CHARLESTON -- Gov. Joe Manchin on Tuesday announced his appointment of Phillip D. Gaujot to the newly created judgeship in the 17th Judicial Circuit in Monongalia County.

"Selecting the right candidate for the position was a difficult and lengthy process, but Mr. Gaujot was unquestionably the most experienced and qualified lawyer interviewed by the committee," Manchin said. "He has proven his dedication to the citizens of West Virginia and his commitment to the legal profession. His knowledge and accomplishments give me great confidence in his ability to serve the people of Monongalia County."

Gaujot has been practicing various types of law in West Virginia for 38 years, and has served as administrative law judge for Workforce West Virginia for the past eight. He has been practicing law since 1971 when he served as assistant attorney general for West Virginia until 1974.

Since then he has been a solo practitioner in Charleston and Morgantown, and he has gained experience through various circuit courts within the state as well as the West Virginia Public Service Commission, Court of Claims and Supreme Court of Appeals.

"I believe a good judge is one who has the ability to set aside ideologies, beliefs and/or inclinations for the purpose of being completely fair to all litigants," Goujot said. "I thank Governor Manchin for giving me the privilege of serving Monongalia County as Judge of the Circuit Court. I also thank all of those who have supported me, including my wife and family."

West Virginia Supreme Court of Appeals Chief Justice Brent Benjamin on Wednesday welcomed Gaujot to the judiciary.

"I have had the opportunity to work with Mr. Gaujot in the past," Benjamin said. "He has always been a fine gentleman and a fine attorney. I believe he will be an outstanding judge."

The Legislature created the seat earlier this year through Senate Bill 338, which passed during the 2009 regular legislative session. Judge Gaujot will join Chief Judge Russell M. Clawges Jr. and Judge Susan B. Tucker in the Seventeenth Circuit.

Gaujot, 64, has practiced law in West Virginia for 38 years and has served as administrative law judge for Workforce West Virginia for the past eight years. He was an assistant attorney general from 1971 to 1974 and since then has been a solo practitioner in Charleston and Morgantown. Additionally, Judge Gaujot served as general counsel for the city of Nitro for 18 years, the city of Shinnston for eight years, and for the sheriff of Kanawha County.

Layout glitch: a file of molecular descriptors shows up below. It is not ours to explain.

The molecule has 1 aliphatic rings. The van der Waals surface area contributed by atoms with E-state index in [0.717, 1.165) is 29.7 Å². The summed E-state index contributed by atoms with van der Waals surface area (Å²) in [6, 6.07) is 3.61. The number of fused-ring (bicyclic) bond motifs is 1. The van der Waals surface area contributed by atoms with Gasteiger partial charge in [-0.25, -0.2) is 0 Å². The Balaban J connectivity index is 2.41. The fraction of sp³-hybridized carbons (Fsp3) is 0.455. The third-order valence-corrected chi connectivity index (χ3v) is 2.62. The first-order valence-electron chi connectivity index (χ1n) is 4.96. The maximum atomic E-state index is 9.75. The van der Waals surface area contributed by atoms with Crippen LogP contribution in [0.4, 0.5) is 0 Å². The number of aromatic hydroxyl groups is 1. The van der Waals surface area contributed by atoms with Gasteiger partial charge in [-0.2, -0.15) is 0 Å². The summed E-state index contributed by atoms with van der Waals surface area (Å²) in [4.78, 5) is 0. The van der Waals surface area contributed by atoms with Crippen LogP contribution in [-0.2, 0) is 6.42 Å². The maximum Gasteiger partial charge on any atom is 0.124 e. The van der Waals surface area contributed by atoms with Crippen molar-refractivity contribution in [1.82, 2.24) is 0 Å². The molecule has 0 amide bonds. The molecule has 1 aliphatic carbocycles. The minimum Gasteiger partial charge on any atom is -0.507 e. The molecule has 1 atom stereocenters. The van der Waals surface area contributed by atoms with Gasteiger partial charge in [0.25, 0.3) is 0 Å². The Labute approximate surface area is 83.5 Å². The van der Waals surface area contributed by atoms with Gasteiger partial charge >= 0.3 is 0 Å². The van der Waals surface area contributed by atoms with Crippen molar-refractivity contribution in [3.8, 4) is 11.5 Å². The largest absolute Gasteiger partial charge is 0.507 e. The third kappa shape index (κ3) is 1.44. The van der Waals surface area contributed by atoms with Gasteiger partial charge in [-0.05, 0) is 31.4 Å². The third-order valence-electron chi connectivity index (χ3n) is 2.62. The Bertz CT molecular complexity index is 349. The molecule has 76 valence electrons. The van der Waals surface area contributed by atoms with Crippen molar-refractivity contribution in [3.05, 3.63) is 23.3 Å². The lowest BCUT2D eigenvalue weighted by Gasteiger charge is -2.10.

He is a member of the Board of Directors of the West Virginia University Alumni Association, having received his bachelor's degree in political science in 1968 and his law degree in 1971 from WVU. He is a past member of the Board of Directors of the Mon General Hospital Foundation and a past member of Session of the First Presbyterian Church in Morgantown.

"I am absolutely humbled. I am humbled that I can serve the community as a judge because I do think the judge of a circuit court is one of the most important, if not the most important, jobs in the county," Gaujot said. "I look forward to representing the people of this county and doing it in the fairest way. I believe that I can set aside any preconceived thoughts that I might have, or even biases that I might have, and rule based upon the merits of a case and the facts and the law. I believe I have the wisdom to do that.

"I am humbled by all the support that was given to me in this endeavor of being appointed as a judge. I had a lot of support from a lot of lawyers and non-lawyers from around the state, and around the country for that matter."

He said he is eager to start work as soon as the logistics of his training and swearing-in can be worked out.

"We welcome Judge Gaujot and look forward to working with him," Supreme Court Administrator Steve Canterbury said.

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